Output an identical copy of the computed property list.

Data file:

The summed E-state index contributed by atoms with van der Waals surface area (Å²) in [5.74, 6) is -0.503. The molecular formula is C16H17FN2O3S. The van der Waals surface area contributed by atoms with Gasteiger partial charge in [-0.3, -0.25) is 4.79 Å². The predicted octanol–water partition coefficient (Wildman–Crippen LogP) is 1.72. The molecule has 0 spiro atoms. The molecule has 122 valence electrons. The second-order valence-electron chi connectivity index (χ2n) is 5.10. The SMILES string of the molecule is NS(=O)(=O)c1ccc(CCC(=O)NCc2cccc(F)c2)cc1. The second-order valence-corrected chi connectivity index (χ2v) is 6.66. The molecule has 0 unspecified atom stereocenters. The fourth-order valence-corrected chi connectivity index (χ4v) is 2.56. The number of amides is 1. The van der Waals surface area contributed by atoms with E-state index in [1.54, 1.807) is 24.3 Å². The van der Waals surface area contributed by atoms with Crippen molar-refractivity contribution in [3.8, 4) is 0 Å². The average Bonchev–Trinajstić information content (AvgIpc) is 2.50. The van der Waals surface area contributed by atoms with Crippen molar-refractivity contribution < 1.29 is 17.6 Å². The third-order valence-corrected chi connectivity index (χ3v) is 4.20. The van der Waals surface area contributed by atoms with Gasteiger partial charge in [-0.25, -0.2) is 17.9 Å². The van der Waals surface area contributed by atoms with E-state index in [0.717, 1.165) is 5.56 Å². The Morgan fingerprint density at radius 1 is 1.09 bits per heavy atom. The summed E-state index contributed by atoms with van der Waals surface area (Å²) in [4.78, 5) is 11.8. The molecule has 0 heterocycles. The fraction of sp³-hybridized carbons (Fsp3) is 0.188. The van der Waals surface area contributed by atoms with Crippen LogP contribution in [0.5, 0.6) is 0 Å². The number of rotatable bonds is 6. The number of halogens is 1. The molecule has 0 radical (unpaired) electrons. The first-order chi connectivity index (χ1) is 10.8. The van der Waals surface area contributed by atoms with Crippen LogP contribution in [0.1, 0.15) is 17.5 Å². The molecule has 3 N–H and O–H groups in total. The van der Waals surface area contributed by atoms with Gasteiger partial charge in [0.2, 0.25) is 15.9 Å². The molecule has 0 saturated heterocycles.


The summed E-state index contributed by atoms with van der Waals surface area (Å²) in [5.74, 6) is -0.503. The molecular formula is C16H17FN2O3S. The van der Waals surface area contributed by atoms with Gasteiger partial charge in [-0.3, -0.25) is 4.79 Å². The predicted octanol–water partition coefficient (Wildman–Crippen LogP) is 1.72. The molecule has 0 spiro atoms. The molecule has 122 valence electrons. The second-order valence-electron chi connectivity index (χ2n) is 5.10. The SMILES string of the molecule is NS(=O)(=O)c1ccc(CCC(=O)NCc2cccc(F)c2)cc1. The second-order valence-corrected chi connectivity index (χ2v) is 6.66. The molecule has 0 unspecified atom stereocenters. The fourth-order valence-corrected chi connectivity index (χ4v) is 2.56. The number of amides is 1. The van der Waals surface area contributed by atoms with E-state index in [1.54, 1.807) is 24.3 Å². The van der Waals surface area contributed by atoms with Crippen molar-refractivity contribution in [3.8, 4) is 0 Å². The average Bonchev–Trinajstić information content (AvgIpc) is 2.50. The van der Waals surface area contributed by atoms with Crippen molar-refractivity contribution < 1.29 is 17.6 Å². The third-order valence-corrected chi connectivity index (χ3v) is 4.20. The van der Waals surface area contributed by atoms with Gasteiger partial charge in [-0.25, -0.2) is 17.9 Å². The van der Waals surface area contributed by atoms with E-state index in [0.717, 1.165) is 5.56 Å². The Morgan fingerprint density at radius 1 is 1.09 bits per heavy atom. The summed E-state index contributed by atoms with van der Waals surface area (Å²) in [4.78, 5) is 11.8. The molecule has 0 heterocycles. The fraction of sp³-hybridized carbons (Fsp3) is 0.188. The van der Waals surface area contributed by atoms with Crippen LogP contribution in [0.5, 0.6) is 0 Å². The number of rotatable bonds is 6. The number of halogens is 1. The molecule has 0 radical (unpaired) electrons. The first-order chi connectivity index (χ1) is 10.8. The van der Waals surface area contributed by atoms with Crippen LogP contribution in [0.1, 0.15) is 17.5 Å². The molecule has 3 N–H and O–H groups in total. The van der Waals surface area contributed by atoms with Gasteiger partial charge in [0.2, 0.25) is 15.9 Å². The molecule has 0 saturated heterocycles.